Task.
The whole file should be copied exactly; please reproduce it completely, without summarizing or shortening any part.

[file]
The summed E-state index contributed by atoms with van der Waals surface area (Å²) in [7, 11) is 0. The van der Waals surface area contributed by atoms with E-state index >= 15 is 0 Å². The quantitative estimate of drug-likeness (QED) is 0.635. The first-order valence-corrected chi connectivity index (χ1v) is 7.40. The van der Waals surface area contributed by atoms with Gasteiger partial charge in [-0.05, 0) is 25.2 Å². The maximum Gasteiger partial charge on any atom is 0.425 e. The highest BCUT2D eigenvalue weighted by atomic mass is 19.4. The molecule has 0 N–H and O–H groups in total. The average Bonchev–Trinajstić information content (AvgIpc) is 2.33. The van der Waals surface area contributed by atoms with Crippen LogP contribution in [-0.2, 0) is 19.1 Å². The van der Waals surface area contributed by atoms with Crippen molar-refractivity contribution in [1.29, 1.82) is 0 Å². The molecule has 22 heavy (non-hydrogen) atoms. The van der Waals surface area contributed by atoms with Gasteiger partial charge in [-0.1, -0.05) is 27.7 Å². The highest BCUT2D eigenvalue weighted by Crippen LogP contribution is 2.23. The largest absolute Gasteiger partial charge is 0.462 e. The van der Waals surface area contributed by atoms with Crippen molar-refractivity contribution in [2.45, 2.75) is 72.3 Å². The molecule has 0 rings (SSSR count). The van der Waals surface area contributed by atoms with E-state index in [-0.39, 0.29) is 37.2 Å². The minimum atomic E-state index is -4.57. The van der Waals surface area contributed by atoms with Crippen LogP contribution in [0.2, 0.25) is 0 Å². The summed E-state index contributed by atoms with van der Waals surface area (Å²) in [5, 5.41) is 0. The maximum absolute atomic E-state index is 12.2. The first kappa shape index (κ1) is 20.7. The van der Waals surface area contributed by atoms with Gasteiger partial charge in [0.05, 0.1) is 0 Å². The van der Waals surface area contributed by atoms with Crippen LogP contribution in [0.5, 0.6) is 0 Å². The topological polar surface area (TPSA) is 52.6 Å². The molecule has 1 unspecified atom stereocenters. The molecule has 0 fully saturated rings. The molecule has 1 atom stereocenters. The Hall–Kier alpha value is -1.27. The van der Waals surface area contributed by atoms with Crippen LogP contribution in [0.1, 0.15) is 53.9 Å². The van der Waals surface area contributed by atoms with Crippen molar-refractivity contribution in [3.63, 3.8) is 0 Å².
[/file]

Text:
The summed E-state index contributed by atoms with van der Waals surface area (Å²) in [7, 11) is 0. The van der Waals surface area contributed by atoms with E-state index >= 15 is 0 Å². The quantitative estimate of drug-likeness (QED) is 0.635. The first-order valence-corrected chi connectivity index (χ1v) is 7.40. The van der Waals surface area contributed by atoms with Gasteiger partial charge in [-0.05, 0) is 25.2 Å². The maximum Gasteiger partial charge on any atom is 0.425 e. The highest BCUT2D eigenvalue weighted by atomic mass is 19.4. The molecule has 0 N–H and O–H groups in total. The average Bonchev–Trinajstić information content (AvgIpc) is 2.33. The van der Waals surface area contributed by atoms with Crippen LogP contribution in [-0.2, 0) is 19.1 Å². The van der Waals surface area contributed by atoms with Crippen molar-refractivity contribution in [1.29, 1.82) is 0 Å². The molecule has 22 heavy (non-hydrogen) atoms. The van der Waals surface area contributed by atoms with Gasteiger partial charge in [-0.1, -0.05) is 27.7 Å². The highest BCUT2D eigenvalue weighted by Crippen LogP contribution is 2.23. The largest absolute Gasteiger partial charge is 0.462 e. The van der Waals surface area contributed by atoms with Crippen molar-refractivity contribution in [2.45, 2.75) is 72.3 Å². The molecule has 0 rings (SSSR count). The van der Waals surface area contributed by atoms with E-state index in [-0.39, 0.29) is 37.2 Å². The minimum atomic E-state index is -4.57. The van der Waals surface area contributed by atoms with Crippen LogP contribution in [0.2, 0.25) is 0 Å². The summed E-state index contributed by atoms with van der Waals surface area (Å²) in [5, 5.41) is 0. The maximum absolute atomic E-state index is 12.2. The first kappa shape index (κ1) is 20.7. The van der Waals surface area contributed by atoms with Gasteiger partial charge in [0.05, 0.1) is 0 Å². The van der Waals surface area contributed by atoms with Crippen LogP contribution in [0.5, 0.6) is 0 Å². The topological polar surface area (TPSA) is 52.6 Å². The molecule has 1 unspecified atom stereocenters. The molecule has 0 fully saturated rings. The molecule has 1 atom stereocenters. The Hall–Kier alpha value is -1.27. The van der Waals surface area contributed by atoms with Crippen LogP contribution in [0.1, 0.15) is 53.9 Å². The van der Waals surface area contributed by atoms with Crippen molar-refractivity contribution in [3.63, 3.8) is 0 Å².